Both the subnet mask and the wildcard mask essentially do the same thing. They are used to define the network portion and the host portion of a particular address. This is useful when defining the IP address of an interface, the range of addresses included in a particular subnet, the range of addresses participating in a routing protocol, as well as the range of addresses that are to be filtered using an access list. For IPv4, subnet and wildcard masks are used for many operations.
When using the subnet mask, it is always ANDed with the address in question to determine the associated range. When using a wildcard mask, it is NANDed. The results are exactly the same.
So why do we sometimes use one and sometimes the other? It all has to do with convention. Way back in 1985, when access lists were first used for IPv4 addresses, they were implemented using assembler language. It turns out that it was much easier to code a NAND operation than an AND operation. So the wildcard mask was used to define access lists.
For various other operations where these functions were necessary, they were either implemented in a more “user friendly” (subnet mask) manner or in a more “code friendly” (wildcard mask) manner depending on the vendor, the coder, and the CPU resources available.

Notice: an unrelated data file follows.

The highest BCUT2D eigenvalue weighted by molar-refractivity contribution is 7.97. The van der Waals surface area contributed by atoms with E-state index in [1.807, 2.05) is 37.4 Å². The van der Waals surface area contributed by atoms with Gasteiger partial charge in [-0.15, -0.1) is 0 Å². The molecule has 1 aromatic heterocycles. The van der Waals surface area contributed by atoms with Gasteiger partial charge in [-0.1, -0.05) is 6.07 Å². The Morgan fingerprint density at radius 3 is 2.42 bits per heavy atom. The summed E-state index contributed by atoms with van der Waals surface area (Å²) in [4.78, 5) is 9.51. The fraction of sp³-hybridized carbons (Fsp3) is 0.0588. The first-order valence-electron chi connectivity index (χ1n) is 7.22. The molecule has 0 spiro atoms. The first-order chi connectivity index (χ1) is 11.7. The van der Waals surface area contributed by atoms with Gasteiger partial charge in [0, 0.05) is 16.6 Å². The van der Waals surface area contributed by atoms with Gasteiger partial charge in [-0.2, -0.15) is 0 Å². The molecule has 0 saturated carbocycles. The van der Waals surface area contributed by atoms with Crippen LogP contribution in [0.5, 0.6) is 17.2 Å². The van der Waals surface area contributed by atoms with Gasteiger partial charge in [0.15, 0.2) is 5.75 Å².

Over the years, it turns out that the wildcard mask was used more for some features, while the subnet mask was used more for others. For configuring hosts, the subnet mask prevailed, because user friendliness was paramount. For configuring network devices, the winner was not so clear cut, so we use both for different features.
Today we don’t have such coding restrictions, so technically, both can be used as an implementation method. Even so, some features, such as the network command for various routing protocols will accept both wildcard and subnet masks. Some features, such as IP address configuration on an interface will only use subnet masks. Others still will use only wildcard masks. What is used today is largely due to the choices that vendors have made, and their attempt to make the CLI environments as familiar as possible for the professionals using them.
I hope this has been helpful!